As I sat beside him that morning I thought the incident defined him, thought it more an appendage his own than the slope of his shoulders or either of his hands, for it distilled that recklessness that ran like blood through him, distilled it and set it down simply. It seemed to pronounce his name clearer than any other part his own. There must’ve been a mirror of the salmon incident in every week he’d ever lived.
The most recent mirror was a thing we’ve taken to calling the time at the hill. It started with us there on the deck. Garrett was finishing his hardboiled egg. Dylan, his older, more reasonable brother, had finished his. He wore a white blue colored t-shirt, worn and pilled from the dryer. It featured a screen print of a pack of matches. Across the box it said ‘Freedom lights the way’ and on the back it said, in small letters, ‘Freedom Matches, Virginia.’
He nudged me with his leg. “We going yet?”
“Garrett?” I said.
“What?” Garret said it rudely and fast, as though I’d interrupted him. He was pulling apart two slices of egg on his palm.
“You pack anything yet?”
“What?” he said.
“For the hike. Up the hill.”
“Whoever said we’re going to the hill?” He had his hand outstretched. A bit of the egg yolk was smudged on the collar of his sweater, a hunter green pullover.
“We’re going,” said Dylan. He was looking at his feet. “Don’t matter who said it cuz we’re going. We’re going and we’re going now before it gets bright as hell. You know how it gets. You want it bright as hell and scare off all the deer?”
“Fine.” Garett went and got the two BB guns, slung the straps across his chest so they made an X, with one hanging on each side of his thin, concave torso.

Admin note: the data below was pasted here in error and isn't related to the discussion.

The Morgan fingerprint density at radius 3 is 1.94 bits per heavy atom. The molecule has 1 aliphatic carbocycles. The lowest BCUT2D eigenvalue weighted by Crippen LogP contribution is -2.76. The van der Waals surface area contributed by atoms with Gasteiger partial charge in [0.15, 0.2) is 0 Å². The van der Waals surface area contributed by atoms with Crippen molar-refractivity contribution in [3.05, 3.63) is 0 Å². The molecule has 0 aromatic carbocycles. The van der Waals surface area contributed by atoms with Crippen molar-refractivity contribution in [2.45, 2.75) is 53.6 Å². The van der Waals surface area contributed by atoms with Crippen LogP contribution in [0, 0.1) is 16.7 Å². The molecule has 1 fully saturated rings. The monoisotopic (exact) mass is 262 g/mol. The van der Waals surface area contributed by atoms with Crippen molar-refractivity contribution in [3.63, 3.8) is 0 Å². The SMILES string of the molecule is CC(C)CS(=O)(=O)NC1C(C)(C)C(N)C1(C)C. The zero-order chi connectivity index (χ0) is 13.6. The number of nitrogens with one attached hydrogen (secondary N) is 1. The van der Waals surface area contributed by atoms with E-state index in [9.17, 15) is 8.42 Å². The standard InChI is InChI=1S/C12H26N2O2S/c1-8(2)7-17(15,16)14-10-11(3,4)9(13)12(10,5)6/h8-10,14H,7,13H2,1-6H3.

Dylan wrapped up two hardboiled eggs in napkins and two pieces of bread cut into triangles and put them in his shorts pocket.
We walked to the hill. It was probably a mile, but a mile through the wooded area, and it took a good half hour for us to get to the start of the incline. It was a good hill, and a strange green as the gray light of morning ceded to day. Atop the hill you could see the wooded area from the clearing and their house, with the deck receding to the earth, off to the side.
Garrett took the gun straps from off his shoulders and set them down. There weren’t any deer out, in the brightness, but he didn’t seem upset by this. He’d lugged them up the hill for the same reason he’d slept outside that night with the salmon; to prove something to himself, to fulfill some whim. He was smiling because he’d done it. The yellow spot from the egg yolk on his pullover had dried. There was a thin, pink scar running up the side of his ankle.
“Hey, Garrett!” Dylan ran past his brother, his sand colored hair the color of the hill’s dried grass, the back of his shirt billowing in the back like sailcloth. “Remember when John beat you down?”